Posts tagged ‘Integral domain’


An example of how to select ideals to obtain quotient rings with desirable properties

The fundamental homomorphism theorem for rings employs the kernel K of a homomorphism f:A\rightarrow B to construct a quotient ring A/K isomorphic to ring B. Conversely, the homomorphic image A/J of a ring A is useful for factoring out unwanted features of A to obtain a quotient ring A/J with the desirable properties. Selecting an appropriate ideal J is the key for acquiring the desired quotient ring A/J.

In some cases, picking a suitable ideal J can be done methodically by tracing the desired property of A/J back to an analogous property of J. To demonstrate the process of selecting J, the simple example of obtaining a quotient ring A/J that doesn’t contain any divisors of zero will be considered.

The example under consideration is stated as follows. Let A be a commutative ring with unity. An ideal J of A is prime if and only if A/J is an integral domain.

Briefly recall the associated definitions. An integral domain is a commutative ring with unity that doesn’t have any divisors of zero. An ideal  J of a commutative ring A is prime if \forall a,b\in A with ab\in J it follows that a\in J or b \in J.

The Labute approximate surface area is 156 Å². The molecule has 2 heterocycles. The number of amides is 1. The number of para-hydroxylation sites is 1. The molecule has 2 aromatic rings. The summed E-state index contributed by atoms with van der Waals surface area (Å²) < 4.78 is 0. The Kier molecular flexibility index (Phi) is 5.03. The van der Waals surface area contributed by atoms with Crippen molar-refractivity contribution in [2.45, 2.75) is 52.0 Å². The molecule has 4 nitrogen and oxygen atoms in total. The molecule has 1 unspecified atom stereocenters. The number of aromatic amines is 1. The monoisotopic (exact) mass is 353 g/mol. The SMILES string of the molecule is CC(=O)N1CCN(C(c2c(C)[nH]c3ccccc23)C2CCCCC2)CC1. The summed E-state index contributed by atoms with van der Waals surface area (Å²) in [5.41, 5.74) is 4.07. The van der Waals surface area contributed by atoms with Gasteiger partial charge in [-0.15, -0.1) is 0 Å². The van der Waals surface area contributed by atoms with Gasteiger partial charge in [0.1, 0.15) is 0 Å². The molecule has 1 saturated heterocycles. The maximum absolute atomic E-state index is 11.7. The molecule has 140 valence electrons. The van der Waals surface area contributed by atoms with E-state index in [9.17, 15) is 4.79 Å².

It is straightforward to prove the equivalence of this example. To prove that the integral domain has no divisors, it suffices to observe that a\in J \Leftrightarrow J=J+a. Emphasis will be shifted towards understanding why one would think of using a prime ideal to retain the cancellation property in A/J, i.e. to ensure that there are no divisors of zero in A/J.

Think first how the lack of divisors of zero is stated for A/J. The product of two cosets J+a and J+b in A/J is (J+a)(J+b)=J+ab. Moreover, the zero element of A/J is the coset J=J+0, so to say that A/J has no divisors of zero implies that J+ab=J\Rightarrow J+a=J or J+b=J.

Recall also that for any x\in A, x\in J \Leftrightarrow J+x=J. It then becomes obvious that the property J+ab=J\Rightarrow J+a=J or J+b=J in A/J corresponds to the property ab\in J\Rightarrow a\in J or b\in J, which is the defining property of a prime ideal J.

So it appears that in some cases it is easy to choose an ideal J whose properties are conveyed to a quotient ring A/J.